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Tuesday, February 24, 2015

hikes with kids: catherine creek
















On a grey and cold day last month, we decided to head north and east in the hopes of catching a little sun. We did not really catch much sun, but we did have some lovely views and got to go on a new hike. We headed out to Catherine Creek, in southern Washington, near the town of Bingen. The trail is known for having lovely displays of wildflowers in the spring months, and for its universal access trail, which is paved and accessible for wheelchairs. We didn't walk much of the paved trail but instead headed on a trail on the other side of the road to head up to the Natural Arch and up to the bluffs.

The hike was short, and really great for kids, but also interesting enough for adults. Certainly not my favorite hike as it is pretty short, but a nice little jaunt through some landscapes that are not super common in our part of the country. The lower part of the hike is filled with an oak forest and the creek was the most beautiful icy blue color. It looked really stunning amongst the dry grasses and old oaks. We missed even the earliest wildflowers when we hiked in January, so we will have to visit again. I really love the winter landscape though. 

As for hike directions, it might be helpful if I give you some. Park in the parking lot on the north side of the road. You will see a little sign/trailhead there and two different paths to take. Take the path on the right until you come to the rushing creek. There is a small wooden plank to cross the river, it's a little hard to see at first but it's there. Basically for this hike, anytime you see a fork on the path, stick to the right. A little bit past the creek is a gigantic natural stone arc. It was blocked off a bit, but you can still get a good look at it (see the photo above). Head on the path to the right up the hill. The trail forks again a little bit after the hill, and again, turn right. Then you will come to a beautiful overlook of the Columbia River. Then you basically head down the hill and to the road. We walked the last little bit back to our car on the road (it's not busy), but there might a less direct way that doesn't necessitate walking on the road. I thought the portion of the hike on the car with it's soft bright green grasses and mosses to be surprisingly pretty and it made me feel like I was in a different country (Ireland, perhaps?). Anyways, it's only a few hundred feet on the road before you are back to the paved access trail and the parking area.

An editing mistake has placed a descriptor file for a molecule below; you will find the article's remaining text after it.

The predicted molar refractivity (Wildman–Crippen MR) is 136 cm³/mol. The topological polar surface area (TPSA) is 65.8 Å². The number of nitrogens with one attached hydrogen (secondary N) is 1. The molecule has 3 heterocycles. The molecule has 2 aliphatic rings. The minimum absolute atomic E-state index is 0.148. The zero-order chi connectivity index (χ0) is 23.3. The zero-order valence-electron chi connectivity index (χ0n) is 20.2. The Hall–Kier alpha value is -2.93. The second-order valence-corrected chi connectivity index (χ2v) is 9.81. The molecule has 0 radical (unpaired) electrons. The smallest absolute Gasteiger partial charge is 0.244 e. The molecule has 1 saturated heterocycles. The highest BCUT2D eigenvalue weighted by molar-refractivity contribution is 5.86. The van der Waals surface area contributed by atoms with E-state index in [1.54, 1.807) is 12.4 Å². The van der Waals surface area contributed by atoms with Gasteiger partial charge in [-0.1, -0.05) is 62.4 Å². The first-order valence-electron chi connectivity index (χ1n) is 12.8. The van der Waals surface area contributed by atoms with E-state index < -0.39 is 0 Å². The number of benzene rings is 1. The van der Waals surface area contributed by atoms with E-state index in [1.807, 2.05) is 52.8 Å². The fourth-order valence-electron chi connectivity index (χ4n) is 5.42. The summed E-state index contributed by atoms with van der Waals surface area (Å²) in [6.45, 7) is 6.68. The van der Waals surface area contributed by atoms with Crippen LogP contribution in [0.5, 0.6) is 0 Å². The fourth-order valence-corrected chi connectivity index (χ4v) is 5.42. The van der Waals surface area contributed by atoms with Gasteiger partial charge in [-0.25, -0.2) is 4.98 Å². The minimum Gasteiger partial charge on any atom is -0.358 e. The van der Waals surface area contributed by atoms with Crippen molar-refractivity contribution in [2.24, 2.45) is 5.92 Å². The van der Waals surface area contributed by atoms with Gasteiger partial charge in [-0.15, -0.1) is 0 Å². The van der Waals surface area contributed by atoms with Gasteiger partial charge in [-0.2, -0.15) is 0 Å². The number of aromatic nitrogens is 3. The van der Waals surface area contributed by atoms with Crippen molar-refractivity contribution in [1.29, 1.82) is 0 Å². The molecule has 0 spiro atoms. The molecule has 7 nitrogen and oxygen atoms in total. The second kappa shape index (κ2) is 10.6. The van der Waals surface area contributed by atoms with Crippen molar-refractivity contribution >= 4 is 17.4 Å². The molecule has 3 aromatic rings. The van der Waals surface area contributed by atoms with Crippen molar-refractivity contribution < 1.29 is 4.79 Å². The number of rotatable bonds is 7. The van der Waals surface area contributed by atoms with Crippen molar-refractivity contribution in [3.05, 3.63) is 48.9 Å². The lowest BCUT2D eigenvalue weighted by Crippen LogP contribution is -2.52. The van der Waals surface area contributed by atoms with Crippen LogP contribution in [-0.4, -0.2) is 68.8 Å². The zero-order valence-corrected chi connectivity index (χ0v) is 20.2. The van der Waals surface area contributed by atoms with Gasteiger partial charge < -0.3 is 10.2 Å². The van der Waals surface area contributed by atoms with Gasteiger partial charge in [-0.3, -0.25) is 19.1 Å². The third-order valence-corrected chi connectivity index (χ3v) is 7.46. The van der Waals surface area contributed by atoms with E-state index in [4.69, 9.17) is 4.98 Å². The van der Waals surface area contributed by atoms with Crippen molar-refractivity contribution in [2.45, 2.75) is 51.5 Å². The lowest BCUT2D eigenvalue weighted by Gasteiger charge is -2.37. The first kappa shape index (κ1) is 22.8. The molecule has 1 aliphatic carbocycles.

One of the reasons I find this hike so great and easy for little kids is because the only real drop-offs on this hike are fenced off (with a beautiful fence in my opinion). I feel totally comfortable with my two year old hiker hiking without help or hand holding during the whole hike. She happened to be abnormally tired, so she was in the baby carrier for most of the hike this time. One word of caution is that everything I read said there is lots of poison oak near the trail. I am guessing it is mostly on the lower part of the hike where all the oaks are. When we hiked there was none to be found, as it was January. But if you are going anytime in the spring or summer, its probably best to wear long pants (there were also some tick warnings) and familiarize yourself with what poison oak looks like ("leaves of three, let them be" was my California girl scout mantra). All in all, it was a lovely little hike somewhere new! 

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